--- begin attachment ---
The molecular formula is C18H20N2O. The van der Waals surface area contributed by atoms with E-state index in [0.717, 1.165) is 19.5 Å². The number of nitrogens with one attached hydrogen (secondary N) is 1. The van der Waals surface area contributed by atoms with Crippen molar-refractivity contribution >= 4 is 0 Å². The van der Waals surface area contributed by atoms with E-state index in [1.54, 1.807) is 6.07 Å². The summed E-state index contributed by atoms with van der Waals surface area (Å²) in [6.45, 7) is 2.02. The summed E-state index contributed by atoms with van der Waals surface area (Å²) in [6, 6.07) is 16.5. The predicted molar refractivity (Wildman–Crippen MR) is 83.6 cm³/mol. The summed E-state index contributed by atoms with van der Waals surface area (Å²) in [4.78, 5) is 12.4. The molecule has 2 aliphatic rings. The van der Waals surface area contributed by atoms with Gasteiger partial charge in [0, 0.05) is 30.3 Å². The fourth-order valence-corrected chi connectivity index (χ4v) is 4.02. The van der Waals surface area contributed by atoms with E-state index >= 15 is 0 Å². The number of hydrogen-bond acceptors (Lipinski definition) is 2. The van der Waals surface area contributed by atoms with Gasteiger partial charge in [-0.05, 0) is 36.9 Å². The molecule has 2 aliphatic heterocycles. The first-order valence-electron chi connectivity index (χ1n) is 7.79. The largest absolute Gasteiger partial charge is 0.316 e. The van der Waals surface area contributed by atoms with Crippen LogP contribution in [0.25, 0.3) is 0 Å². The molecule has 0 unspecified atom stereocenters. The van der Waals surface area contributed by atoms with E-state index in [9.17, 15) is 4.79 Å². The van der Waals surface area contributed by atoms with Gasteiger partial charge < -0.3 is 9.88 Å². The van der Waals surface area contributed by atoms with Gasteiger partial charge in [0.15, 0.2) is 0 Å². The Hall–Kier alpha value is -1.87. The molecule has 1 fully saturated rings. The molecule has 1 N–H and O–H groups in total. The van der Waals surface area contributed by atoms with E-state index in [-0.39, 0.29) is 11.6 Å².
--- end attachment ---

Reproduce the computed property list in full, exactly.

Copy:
The molecular formula is C18H20N2O. The van der Waals surface area contributed by atoms with E-state index in [0.717, 1.165) is 19.5 Å². The number of nitrogens with one attached hydrogen (secondary N) is 1. The van der Waals surface area contributed by atoms with Crippen molar-refractivity contribution >= 4 is 0 Å². The van der Waals surface area contributed by atoms with E-state index in [1.54, 1.807) is 6.07 Å². The summed E-state index contributed by atoms with van der Waals surface area (Å²) in [6.45, 7) is 2.02. The summed E-state index contributed by atoms with van der Waals surface area (Å²) in [6, 6.07) is 16.5. The predicted molar refractivity (Wildman–Crippen MR) is 83.6 cm³/mol. The summed E-state index contributed by atoms with van der Waals surface area (Å²) in [4.78, 5) is 12.4. The molecule has 2 aliphatic rings. The van der Waals surface area contributed by atoms with Gasteiger partial charge in [0, 0.05) is 30.3 Å². The fourth-order valence-corrected chi connectivity index (χ4v) is 4.02. The van der Waals surface area contributed by atoms with E-state index >= 15 is 0 Å². The number of hydrogen-bond acceptors (Lipinski definition) is 2. The van der Waals surface area contributed by atoms with Gasteiger partial charge in [-0.05, 0) is 36.9 Å². The molecule has 2 aliphatic heterocycles. The first-order valence-electron chi connectivity index (χ1n) is 7.79. The largest absolute Gasteiger partial charge is 0.316 e. The van der Waals surface area contributed by atoms with Crippen LogP contribution in [0.25, 0.3) is 0 Å². The molecule has 0 unspecified atom stereocenters. The van der Waals surface area contributed by atoms with E-state index in [9.17, 15) is 4.79 Å². The van der Waals surface area contributed by atoms with Gasteiger partial charge < -0.3 is 9.88 Å². The van der Waals surface area contributed by atoms with Gasteiger partial charge in [0.15, 0.2) is 0 Å². The Hall–Kier alpha value is -1.87. The molecule has 1 fully saturated rings. The molecule has 1 N–H and O–H groups in total. The van der Waals surface area contributed by atoms with E-state index in [-0.39, 0.29) is 11.6 Å².